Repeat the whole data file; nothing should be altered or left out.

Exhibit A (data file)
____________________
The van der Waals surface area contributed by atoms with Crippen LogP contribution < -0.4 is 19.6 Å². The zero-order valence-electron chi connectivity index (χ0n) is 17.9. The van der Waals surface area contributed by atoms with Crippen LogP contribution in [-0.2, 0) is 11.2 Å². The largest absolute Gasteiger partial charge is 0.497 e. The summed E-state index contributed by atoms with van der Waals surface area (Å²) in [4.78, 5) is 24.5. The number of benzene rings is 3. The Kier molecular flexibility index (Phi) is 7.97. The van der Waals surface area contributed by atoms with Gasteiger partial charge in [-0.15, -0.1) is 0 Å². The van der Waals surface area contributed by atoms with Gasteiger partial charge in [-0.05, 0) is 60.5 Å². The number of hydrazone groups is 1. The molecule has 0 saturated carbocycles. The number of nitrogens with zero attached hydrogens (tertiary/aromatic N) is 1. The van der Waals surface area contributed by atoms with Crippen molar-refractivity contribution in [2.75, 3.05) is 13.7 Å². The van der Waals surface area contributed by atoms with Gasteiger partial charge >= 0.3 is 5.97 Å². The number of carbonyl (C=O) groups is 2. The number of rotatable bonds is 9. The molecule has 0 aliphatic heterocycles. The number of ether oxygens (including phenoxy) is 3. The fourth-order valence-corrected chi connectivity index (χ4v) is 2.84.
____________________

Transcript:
The van der Waals surface area contributed by atoms with Crippen LogP contribution < -0.4 is 19.6 Å². The zero-order valence-electron chi connectivity index (χ0n) is 17.9. The van der Waals surface area contributed by atoms with Crippen LogP contribution in [-0.2, 0) is 11.2 Å². The largest absolute Gasteiger partial charge is 0.497 e. The summed E-state index contributed by atoms with van der Waals surface area (Å²) in [4.78, 5) is 24.5. The number of benzene rings is 3. The Kier molecular flexibility index (Phi) is 7.97. The van der Waals surface area contributed by atoms with Gasteiger partial charge in [-0.15, -0.1) is 0 Å². The van der Waals surface area contributed by atoms with Gasteiger partial charge in [-0.05, 0) is 60.5 Å². The number of hydrazone groups is 1. The molecule has 0 saturated carbocycles. The number of nitrogens with zero attached hydrogens (tertiary/aromatic N) is 1. The van der Waals surface area contributed by atoms with Crippen molar-refractivity contribution in [2.75, 3.05) is 13.7 Å². The van der Waals surface area contributed by atoms with Gasteiger partial charge >= 0.3 is 5.97 Å². The number of carbonyl (C=O) groups is 2. The number of rotatable bonds is 9. The molecule has 0 aliphatic heterocycles. The number of ether oxygens (including phenoxy) is 3. The fourth-order valence-corrected chi connectivity index (χ4v) is 2.84.